Meet Rob Edgecock to find out how particle accelerators can be used to preserve the environment.
Making a sustainable future accelerator facility requires much more than reducing its energy consumption, it demands a direct quantification of the ecological footprint from start to end
Although permanent magnets can significantly reduce the energy consumption of accelerators, their use of rare earths requires best practices, as discussed by experts at the latest I.FAST workshop.
Through ingenious kinetic energy recycling in combination with a multi-turn acceleration concept, electric power can be saved while, at the same time, high-power particle beams can be provided.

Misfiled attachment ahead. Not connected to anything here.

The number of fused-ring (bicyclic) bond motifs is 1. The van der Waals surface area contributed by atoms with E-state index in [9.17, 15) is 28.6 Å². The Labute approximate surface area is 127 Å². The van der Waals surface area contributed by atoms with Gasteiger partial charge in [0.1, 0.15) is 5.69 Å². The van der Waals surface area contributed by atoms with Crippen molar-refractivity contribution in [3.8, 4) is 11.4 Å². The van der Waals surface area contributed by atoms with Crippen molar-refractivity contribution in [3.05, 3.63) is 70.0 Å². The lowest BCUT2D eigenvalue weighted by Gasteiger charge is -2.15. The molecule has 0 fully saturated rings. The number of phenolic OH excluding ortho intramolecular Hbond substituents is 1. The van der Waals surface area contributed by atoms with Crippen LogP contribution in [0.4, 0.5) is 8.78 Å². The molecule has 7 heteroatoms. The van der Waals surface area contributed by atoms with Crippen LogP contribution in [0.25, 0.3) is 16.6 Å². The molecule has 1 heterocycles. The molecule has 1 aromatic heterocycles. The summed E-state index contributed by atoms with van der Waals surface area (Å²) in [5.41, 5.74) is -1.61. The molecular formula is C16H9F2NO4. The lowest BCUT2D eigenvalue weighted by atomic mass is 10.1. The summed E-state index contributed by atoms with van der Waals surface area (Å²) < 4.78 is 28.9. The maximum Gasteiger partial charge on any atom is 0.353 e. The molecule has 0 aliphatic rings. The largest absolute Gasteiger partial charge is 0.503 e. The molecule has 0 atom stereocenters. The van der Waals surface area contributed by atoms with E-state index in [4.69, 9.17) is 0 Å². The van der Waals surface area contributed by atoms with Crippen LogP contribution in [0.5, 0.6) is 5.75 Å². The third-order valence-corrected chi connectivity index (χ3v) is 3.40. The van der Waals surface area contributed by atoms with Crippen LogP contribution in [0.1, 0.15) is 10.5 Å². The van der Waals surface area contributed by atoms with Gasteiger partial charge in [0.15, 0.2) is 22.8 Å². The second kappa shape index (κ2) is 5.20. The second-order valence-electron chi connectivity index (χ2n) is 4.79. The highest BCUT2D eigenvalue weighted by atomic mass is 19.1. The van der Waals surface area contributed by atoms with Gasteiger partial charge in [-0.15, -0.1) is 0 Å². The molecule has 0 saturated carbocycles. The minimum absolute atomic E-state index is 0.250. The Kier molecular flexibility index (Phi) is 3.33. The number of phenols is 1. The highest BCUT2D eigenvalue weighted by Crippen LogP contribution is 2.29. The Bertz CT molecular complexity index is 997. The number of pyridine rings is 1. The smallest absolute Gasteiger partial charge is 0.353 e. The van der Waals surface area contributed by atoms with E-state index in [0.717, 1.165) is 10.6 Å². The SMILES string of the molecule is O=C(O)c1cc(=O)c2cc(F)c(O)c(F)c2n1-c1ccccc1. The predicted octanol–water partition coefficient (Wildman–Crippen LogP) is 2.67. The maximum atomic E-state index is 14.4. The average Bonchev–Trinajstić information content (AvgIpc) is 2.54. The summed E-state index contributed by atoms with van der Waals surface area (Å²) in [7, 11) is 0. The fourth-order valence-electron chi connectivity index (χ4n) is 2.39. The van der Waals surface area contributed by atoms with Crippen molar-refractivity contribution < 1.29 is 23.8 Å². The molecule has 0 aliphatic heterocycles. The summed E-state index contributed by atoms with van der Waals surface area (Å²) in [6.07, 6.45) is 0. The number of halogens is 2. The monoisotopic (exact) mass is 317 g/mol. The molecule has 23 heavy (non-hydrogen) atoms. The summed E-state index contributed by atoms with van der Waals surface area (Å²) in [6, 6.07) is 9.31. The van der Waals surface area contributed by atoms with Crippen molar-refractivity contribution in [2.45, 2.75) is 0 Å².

With a funding of up to 200 kEUR each, the projects will contribute to improve the sustainability of particle accelerator technologies.
The CLIC collaboration is moving towards its technical design report.
To be renewed next summer, I.FAST project’s yearly student challenge explored environmental and societal applications of accelerator technology.
Aimed at reducing the energy use of accelerator facilities, the Zero Power Tunable Optics project demonstrated the replacement of resistive electromagnets with permanent ones whilst retaining field strength adjustability.
Aimed at identifying solutions for the reuse rock excavated during tunnelling for future CERN colliders, this competition shortlisted four promising proposals.
A recent analysis, comparing the environmental impact of different proposed Higgs factories per physics output, concluded that the FCC-ee is the most sustainable design.